Wednesday, December 3, 2008

The Story of the Black Pecan Pie

Hmmmmm, homemade pecan pie, am I right? I'm right. So, that's what I set out for. I asked around and got a good recipe for us to make our very own Pecan Pie for Thanksgiving. Meticulously, I followed's directions, except, of course, when the recipe called for arranging the pecan halves in concentric circles around the pie. I mean, really, what am I? Betty Crocker? It's not going on the cover of Southern Living, it's going in my mouth. I scattered the pecans about and ensured they covered the entirety of the pie. In the oven it went and off to play the Wii... wii went. 15 minutes to go and, and from the kitchen, the sweetest and most innocent voice managed to utter the most horrific question: "umm, why is the pecan pie black?"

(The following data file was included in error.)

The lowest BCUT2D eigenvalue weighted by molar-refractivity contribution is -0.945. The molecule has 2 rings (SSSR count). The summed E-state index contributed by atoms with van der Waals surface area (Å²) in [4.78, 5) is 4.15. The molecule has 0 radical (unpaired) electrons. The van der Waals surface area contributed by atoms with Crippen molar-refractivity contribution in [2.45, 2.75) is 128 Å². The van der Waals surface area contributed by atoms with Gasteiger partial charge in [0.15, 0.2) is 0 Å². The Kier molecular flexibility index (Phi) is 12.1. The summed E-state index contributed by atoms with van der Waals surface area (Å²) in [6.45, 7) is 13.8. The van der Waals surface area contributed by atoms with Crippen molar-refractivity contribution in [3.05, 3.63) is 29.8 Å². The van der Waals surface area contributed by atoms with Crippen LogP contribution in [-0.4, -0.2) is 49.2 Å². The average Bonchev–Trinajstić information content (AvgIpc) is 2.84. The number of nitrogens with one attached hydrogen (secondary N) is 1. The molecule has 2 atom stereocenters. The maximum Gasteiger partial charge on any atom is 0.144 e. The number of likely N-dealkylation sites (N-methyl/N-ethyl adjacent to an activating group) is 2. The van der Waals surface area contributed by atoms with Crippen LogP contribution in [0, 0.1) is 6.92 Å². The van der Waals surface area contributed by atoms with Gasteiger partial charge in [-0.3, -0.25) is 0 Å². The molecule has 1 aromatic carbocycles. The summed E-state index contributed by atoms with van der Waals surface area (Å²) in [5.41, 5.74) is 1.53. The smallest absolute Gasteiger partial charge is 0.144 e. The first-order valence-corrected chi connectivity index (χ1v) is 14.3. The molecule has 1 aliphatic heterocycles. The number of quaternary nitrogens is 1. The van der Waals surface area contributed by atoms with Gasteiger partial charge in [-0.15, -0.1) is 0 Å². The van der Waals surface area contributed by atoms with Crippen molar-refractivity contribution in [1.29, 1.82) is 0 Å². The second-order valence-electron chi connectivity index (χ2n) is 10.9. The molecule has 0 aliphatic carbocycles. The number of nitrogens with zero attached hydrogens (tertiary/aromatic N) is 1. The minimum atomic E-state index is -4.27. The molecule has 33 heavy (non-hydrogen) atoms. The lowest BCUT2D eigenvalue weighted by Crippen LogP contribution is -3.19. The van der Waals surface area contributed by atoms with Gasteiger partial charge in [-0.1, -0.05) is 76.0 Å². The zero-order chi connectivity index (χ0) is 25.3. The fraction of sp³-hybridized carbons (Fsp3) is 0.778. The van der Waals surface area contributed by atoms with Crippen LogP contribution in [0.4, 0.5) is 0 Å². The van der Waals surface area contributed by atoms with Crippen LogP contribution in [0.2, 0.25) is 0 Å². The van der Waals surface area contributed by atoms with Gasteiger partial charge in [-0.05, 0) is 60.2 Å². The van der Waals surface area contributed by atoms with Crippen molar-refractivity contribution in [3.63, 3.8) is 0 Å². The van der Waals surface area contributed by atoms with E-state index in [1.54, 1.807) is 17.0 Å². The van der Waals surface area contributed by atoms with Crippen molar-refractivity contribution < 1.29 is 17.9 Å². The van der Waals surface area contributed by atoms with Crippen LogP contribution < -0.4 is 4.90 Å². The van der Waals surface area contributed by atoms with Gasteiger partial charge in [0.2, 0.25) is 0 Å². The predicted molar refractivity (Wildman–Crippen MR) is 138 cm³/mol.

"What?!?!?!..." and I'm sure you can imagine, the pie was black because, quite simply, it was burnt. Lacking the resilience of delicious Omaha steaks (see "Historic St. Mary's City"), the pie was subject to overexposure of the oven elements. Misinformed by Stewart's online recipe, the pie I had been looking forward to for well over three weeks, now sat like an exile on the counter. It's not a total loss, though. Masked by gratuitous amounts of ice cream, the pie can be eaten, but the taste is bitter sweet, both literally and figuratively. And now, Martha, you owe me a pecan pie. So, if any of you see her around, squeeze her until a pecan pie pops out.

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